Alfred Molina and John Lithgow play a newly-married couple who find themselves homeless in "Love Is Strange".
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Unknown pleasures at the Berlinale, the young upstart of the film festival world

Ryan Gilbey reports from the Berlin Film Festival 2014, where a viscous thriller about a soldier separated from his unit in 1970s Belfast rubs shoulders with a tender comic-drama starring John Lithgow and Alfred Molina.

This is Part 1 of Ryan Gilbey’s report from the Berlin Film Festival – Click here to read Part 2.

As the youngest in the triumvirate of European film festivals, the Berlinale, which has been running since 1951, is easily overshadowed by its elder siblings, Venice and Cannes. We all know how difficult it can be for stragglers to make their mark when the trailblazers have achieved so much. (I’m the eldest of three children. Why do you ask?) So it was a coup for the festival to secure as its opening film the world premiere of Wes Anderson’s candy-coloured caper The Grand Budapest Hotel, which has a delicious turn from Ralph Fiennes as a dandyish concierge embroiled in wartime intrigue. And the first half of Lars von Trier’s sexually explicit odyssey Nymphomaniac was shown in a slightly extended director’s cut – another premiere.

Having seen the two-part, four-hour-plus theatrical version (which I’ll be reviewing next week), I skipped this. Colleagues could be heard puzzling over what precisely had been added. The consensus seemed to be that there was a touch more chat and a few more of what Teri Garr in Young Frankenstein calls Schwanzstückers.

Talking of Schwanzstückers, one of the film’s stars, the volatile 27-year-old Shia LaBeouf, stopped by at the Nymphomaniac press conference briefly to repeat Eric Cantona’s gnomic quote about seagulls and sardines. He also appeared on the red carpet outside the Berlinale Palast with his face obscured by a paper bag on which was written the words: “I am not famous any more.” I was reminded of Peter Cook as Greta Garbo being driven through the streets proclaiming through a loudhailer: “I vant to be alone.”

Celebrity meltdowns aside, Berlin does not always sport the most tantalising line-up. “We complain about Cannes because it always has the same old names,” a friend observed, “then we moan about Berlin because it never has anyone we’ve heard of.” The upside is that any pleasures are all the richer for being unheralded. Remember, the likes of Gloria and A Separation made their initial splashes here.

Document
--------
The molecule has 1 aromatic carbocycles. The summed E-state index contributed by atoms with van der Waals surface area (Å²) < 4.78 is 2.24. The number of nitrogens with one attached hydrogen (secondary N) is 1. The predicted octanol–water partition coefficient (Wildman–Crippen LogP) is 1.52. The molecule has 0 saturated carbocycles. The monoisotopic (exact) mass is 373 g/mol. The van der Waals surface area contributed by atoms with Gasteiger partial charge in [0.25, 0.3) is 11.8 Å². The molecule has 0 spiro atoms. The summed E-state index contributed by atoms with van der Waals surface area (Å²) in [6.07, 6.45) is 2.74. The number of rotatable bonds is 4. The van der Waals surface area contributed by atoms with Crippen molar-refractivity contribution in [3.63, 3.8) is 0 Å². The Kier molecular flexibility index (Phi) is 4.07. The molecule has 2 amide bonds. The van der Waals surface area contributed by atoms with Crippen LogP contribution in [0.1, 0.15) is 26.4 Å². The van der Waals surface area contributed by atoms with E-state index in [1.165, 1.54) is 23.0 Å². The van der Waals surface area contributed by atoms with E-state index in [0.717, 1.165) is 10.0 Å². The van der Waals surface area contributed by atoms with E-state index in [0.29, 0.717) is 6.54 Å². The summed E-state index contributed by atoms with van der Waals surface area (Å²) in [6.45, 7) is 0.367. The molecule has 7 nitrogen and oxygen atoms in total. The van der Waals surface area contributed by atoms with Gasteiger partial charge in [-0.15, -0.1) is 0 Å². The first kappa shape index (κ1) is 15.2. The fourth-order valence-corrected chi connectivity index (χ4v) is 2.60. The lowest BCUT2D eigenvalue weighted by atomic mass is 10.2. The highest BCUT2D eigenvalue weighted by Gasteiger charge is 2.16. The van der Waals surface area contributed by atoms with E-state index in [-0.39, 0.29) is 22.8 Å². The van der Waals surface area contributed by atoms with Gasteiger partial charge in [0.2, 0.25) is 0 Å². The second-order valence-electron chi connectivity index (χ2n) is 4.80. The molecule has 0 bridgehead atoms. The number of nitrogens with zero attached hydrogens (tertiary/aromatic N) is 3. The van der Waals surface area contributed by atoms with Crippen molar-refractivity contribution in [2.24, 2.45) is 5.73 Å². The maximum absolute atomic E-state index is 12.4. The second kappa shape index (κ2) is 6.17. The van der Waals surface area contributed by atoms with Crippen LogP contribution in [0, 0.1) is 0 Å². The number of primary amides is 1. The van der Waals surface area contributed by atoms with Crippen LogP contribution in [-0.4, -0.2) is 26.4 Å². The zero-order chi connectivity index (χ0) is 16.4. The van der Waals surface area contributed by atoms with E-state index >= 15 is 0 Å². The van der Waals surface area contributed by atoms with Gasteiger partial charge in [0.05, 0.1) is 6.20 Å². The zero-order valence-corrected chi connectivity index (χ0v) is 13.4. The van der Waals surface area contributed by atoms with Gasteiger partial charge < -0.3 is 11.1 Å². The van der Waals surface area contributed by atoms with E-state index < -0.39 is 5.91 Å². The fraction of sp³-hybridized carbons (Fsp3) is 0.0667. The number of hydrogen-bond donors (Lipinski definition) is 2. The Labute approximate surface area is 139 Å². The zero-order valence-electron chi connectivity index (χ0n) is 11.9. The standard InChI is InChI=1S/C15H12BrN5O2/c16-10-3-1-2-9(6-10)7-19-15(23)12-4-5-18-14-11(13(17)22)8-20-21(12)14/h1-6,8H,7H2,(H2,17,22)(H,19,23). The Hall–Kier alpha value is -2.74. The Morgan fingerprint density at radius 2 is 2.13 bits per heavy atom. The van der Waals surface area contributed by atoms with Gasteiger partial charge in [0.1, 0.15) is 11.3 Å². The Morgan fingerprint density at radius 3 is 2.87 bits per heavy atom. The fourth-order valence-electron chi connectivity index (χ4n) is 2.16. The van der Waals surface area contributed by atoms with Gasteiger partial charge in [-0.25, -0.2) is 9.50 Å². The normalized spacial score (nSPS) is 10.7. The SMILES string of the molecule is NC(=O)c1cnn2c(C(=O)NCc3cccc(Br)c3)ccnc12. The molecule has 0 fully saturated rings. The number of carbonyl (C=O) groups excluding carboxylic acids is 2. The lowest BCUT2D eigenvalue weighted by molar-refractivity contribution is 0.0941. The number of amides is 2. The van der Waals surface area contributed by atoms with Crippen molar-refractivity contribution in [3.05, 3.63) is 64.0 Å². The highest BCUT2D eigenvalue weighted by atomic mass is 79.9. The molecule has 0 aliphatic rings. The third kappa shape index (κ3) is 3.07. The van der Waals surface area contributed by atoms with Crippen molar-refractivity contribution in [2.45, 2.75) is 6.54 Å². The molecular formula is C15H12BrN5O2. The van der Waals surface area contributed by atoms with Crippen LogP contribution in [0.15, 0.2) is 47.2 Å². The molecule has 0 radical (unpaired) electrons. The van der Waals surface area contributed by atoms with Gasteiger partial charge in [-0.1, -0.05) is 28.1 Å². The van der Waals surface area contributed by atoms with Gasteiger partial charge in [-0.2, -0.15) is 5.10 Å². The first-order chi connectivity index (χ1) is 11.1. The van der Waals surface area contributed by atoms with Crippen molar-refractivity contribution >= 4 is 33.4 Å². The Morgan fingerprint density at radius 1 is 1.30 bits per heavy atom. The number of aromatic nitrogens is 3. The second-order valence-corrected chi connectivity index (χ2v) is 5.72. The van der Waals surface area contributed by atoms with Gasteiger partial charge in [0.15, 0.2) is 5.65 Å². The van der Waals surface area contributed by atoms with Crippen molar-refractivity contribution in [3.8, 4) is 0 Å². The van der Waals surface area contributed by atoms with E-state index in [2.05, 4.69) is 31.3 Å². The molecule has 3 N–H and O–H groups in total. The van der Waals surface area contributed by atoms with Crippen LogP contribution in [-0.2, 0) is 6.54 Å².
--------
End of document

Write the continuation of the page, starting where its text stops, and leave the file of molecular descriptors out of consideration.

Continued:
Five days in and nothing yet has been quite that revelatory. I enjoyed La Marche à suivre, a documentary about a provincial Canadian school. The film places equal emphasis on discord and fun, dropping in on tense teacher-student powwows but also incorporating stylishly shot sequences of teenagers at play. Think of it as Être et avoir: the High School Years.

The tender comedy-drama Love Is Strange features heartfelt performances from John Lithgow and Alfred Molina as a Manhattan couple who get hitched almost 40 years into their relationship, only to find themselves forced to lodge separately after they become unexpectedly homeless. While the lead actors are together, the film feels alive and vital; these characters deserve their own miniseries or chat show. Their rejuvenating reunion in a bar near the end of the movie is bliss for them and us alike.

The most encouraging hit of the festival so far is ’71, which played in the main competition. Yann Demange (whose TV credits include Top Boy and Criminal Justice) directs this sinewy thriller about Gary (Jack O’Connell), a squaddie separated from his unit in 1971 Belfast. The plot could be engraved on the nose of a bullet – hunted by foes and supposed friends alike, Gary must stay alive – but the film is lucid about the tribal complexities of the Troubles. The pace is expertly calibrated, too. There is a terrifying riot sequence and a brilliant breather in which Gary is “adopted” by a 12-year-old Protestant urchin who’s cock-a-hoop at finding a soldier. Genre pictures rarely bag festival prizes but at the time of writing, ’71 is the most complete and well-crafted film I’ve seen here.